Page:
Glasgow 2014 head of legal: Games theory
21 January 2013 | By Margaret Taylor
24 July 2014
6 February 2014
25 November 2013
21 February 2014
10 March 2014
Shonagh MacVicar, head of legal at Glasgow 2014, is adamant the Commonwealth Games will emulate the glories of London 2012
As the nation basked in the success of London 2012, for Shonagh MacVicar it was a personal watershed moment. Having joined Commonwealth Games organiser Glasgow 2014 as head of legal in November 2008 MacVicar gained renewed confidence from the success of the Olympic Games and this is now rubbing off on her team.
“The biggest lesson we learned from the Olympics is positive, and that’s how well-received it was,” she says. “People were so excited and that’s transferring to us in Glasgow.”
Shonagh MacVicar, Glasgow 2014
Title: Head of legal/executive adviser to CEO
Reports to: Director of finance & corporate services Ian Reid and CEO David Grevemberg
Employees: 304. (Will rise to around 1,154 by July 2014)
Legal capability: 10
Main external law firm: Harper Macleod
With this renewed confidence came the realisation that the event she’d been working towards for four years was inching closer.
“Suddenly it all became very real; all of a sudden we had less than two years to go,” she says. “In 2013 a lot of our businesses will become operationally ready so it’s an important year for legal.”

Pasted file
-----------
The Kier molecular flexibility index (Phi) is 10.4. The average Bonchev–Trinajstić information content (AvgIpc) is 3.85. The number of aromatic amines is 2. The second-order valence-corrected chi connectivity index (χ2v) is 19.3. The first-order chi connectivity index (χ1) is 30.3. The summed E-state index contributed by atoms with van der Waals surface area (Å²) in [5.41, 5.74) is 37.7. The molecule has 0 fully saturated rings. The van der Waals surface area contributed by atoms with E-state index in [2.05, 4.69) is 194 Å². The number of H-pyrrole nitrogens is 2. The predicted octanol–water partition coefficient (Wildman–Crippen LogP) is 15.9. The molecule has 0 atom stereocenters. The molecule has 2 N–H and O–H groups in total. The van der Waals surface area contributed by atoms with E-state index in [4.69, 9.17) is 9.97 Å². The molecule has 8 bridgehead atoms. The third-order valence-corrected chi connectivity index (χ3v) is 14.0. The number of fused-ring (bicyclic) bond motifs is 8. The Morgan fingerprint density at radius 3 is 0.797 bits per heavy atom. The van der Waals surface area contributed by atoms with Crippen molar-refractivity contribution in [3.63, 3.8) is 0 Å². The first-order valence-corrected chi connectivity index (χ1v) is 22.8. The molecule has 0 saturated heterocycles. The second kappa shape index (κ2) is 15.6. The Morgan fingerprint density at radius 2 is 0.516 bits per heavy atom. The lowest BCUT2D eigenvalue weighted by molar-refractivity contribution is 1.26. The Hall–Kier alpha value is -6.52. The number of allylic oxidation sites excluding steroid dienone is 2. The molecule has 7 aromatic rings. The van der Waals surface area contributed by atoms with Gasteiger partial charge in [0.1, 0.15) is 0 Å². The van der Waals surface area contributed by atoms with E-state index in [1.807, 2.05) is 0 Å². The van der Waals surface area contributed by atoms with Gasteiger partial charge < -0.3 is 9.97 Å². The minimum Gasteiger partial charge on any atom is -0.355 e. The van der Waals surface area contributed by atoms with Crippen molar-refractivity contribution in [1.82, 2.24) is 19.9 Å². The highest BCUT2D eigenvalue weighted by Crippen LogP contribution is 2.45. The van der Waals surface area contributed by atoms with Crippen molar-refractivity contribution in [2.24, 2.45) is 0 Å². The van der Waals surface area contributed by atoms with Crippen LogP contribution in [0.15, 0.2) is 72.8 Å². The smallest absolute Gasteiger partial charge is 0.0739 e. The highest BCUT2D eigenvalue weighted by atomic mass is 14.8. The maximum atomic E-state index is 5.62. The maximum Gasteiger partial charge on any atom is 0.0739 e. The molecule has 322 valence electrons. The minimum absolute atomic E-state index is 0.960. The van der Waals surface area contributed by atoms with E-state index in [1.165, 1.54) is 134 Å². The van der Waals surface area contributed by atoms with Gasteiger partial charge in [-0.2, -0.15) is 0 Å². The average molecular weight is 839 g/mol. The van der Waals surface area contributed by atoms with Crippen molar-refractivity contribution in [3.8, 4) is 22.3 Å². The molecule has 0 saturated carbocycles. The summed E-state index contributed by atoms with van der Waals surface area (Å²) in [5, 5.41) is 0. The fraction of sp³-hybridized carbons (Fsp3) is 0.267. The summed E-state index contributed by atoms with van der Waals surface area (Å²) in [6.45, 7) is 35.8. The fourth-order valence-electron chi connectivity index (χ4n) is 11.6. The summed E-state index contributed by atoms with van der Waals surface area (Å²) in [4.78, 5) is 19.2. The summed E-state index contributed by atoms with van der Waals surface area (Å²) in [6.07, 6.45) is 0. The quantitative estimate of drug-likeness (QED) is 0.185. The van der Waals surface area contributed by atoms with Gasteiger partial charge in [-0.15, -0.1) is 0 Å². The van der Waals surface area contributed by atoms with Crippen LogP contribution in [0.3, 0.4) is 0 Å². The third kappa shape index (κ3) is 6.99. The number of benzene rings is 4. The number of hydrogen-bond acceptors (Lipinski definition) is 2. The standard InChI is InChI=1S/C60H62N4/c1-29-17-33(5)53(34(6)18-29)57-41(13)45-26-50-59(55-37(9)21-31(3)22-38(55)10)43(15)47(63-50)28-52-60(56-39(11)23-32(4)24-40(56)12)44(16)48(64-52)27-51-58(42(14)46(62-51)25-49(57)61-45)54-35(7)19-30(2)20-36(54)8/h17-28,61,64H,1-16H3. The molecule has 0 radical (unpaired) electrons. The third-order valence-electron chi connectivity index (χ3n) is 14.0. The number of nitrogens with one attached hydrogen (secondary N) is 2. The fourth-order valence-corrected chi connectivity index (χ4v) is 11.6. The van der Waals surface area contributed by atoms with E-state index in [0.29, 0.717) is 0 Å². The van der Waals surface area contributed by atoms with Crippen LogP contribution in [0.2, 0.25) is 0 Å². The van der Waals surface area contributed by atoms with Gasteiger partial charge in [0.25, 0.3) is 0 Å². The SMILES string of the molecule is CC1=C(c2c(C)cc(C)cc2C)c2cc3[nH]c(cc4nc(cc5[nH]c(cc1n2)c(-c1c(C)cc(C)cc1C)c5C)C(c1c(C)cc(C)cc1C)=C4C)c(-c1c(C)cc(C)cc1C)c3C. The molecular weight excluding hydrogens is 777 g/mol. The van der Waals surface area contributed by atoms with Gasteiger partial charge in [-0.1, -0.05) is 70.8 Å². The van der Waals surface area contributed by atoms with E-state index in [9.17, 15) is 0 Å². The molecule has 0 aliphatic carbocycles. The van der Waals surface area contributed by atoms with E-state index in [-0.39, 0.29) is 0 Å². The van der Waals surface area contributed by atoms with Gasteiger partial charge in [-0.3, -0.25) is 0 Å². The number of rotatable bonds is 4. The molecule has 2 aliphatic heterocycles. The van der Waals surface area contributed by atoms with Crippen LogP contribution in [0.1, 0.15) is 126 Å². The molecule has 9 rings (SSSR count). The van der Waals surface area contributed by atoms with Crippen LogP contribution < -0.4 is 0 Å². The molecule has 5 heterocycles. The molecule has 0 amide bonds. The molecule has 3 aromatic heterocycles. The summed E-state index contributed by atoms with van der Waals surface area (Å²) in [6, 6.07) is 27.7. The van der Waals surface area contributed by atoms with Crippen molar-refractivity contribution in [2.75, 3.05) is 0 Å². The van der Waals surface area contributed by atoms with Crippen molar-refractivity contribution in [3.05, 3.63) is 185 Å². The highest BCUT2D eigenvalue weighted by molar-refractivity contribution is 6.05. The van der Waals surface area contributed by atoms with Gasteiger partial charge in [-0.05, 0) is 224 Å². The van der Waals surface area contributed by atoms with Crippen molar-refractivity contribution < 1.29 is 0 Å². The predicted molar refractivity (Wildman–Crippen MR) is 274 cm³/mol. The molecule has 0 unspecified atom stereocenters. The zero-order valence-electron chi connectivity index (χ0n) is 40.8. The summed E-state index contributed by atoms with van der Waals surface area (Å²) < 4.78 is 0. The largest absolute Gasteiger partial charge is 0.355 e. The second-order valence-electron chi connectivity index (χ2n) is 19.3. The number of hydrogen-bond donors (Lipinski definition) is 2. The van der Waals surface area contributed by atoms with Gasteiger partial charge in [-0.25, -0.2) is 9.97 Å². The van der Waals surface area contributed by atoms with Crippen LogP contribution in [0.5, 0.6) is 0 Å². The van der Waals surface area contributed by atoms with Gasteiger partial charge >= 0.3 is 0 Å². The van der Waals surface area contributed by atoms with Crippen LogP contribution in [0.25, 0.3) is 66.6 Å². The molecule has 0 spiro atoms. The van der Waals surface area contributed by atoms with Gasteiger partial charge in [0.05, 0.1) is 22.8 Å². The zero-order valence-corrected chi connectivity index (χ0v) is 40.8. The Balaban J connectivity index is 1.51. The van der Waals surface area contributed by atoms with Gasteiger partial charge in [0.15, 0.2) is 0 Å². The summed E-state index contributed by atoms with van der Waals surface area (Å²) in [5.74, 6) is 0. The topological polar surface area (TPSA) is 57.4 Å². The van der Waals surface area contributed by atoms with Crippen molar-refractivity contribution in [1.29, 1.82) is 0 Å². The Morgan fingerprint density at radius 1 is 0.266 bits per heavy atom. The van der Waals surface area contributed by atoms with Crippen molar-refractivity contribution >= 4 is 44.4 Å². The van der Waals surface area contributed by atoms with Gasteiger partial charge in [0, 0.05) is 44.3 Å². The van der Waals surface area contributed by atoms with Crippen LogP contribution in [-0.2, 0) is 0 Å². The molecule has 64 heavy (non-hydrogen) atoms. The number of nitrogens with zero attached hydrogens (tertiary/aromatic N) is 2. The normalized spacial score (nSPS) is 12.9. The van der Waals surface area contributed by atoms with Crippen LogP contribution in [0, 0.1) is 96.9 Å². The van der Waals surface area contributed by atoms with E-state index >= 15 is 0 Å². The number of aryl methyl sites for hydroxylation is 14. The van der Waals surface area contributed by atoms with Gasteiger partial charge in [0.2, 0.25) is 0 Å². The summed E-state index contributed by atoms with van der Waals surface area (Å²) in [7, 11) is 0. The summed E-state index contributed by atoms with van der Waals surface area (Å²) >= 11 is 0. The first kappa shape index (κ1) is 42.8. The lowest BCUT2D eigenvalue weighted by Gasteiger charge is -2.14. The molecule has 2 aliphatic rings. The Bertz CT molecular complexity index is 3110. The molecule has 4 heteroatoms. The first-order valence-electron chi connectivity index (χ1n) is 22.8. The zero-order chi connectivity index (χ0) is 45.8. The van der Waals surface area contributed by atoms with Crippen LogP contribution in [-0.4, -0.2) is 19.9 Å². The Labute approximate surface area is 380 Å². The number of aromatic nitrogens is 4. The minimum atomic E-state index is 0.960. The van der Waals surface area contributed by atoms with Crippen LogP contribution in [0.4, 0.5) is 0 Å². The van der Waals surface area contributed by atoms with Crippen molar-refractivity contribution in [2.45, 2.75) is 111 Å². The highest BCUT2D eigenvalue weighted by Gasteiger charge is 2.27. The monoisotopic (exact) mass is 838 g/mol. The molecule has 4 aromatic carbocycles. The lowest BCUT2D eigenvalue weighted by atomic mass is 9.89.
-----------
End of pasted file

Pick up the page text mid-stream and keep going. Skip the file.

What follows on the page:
While much of the work is handled in-house by the two areas that MacVicar is responsible for - legal and brand protection - the 10-strong team works hand-in-hand with Scottish firm Harper Macleod, official legal adviser to the games.
Having heard pitches from a range of UK and Scotland-only firms, MacVicar says she decided to go with Harper Macleod because of the mix of quality advice and affordability the firm could bring, adding that the firm has “really embraced the opportunity”.
With Harper Macleod advising on employment, litigation and corporate matters, all within the context of sport, the deal offers a unique opportunity to its lawyers in the form of secondments.
“We had one girl [from Harper Macleod] who came to us as a trainee and she qualified here,” says MacVicar. “We’ve also had two instances whereby Harper Macleod has recruited people specifically to take them to us. It’s an amazing opportunity for them.”
Having joined Glasgow 2014 as employee number five shortly after Glasgow won the bid in 2007, MacVicar’s role has changed dramatically since the days when the event was still in the distant future.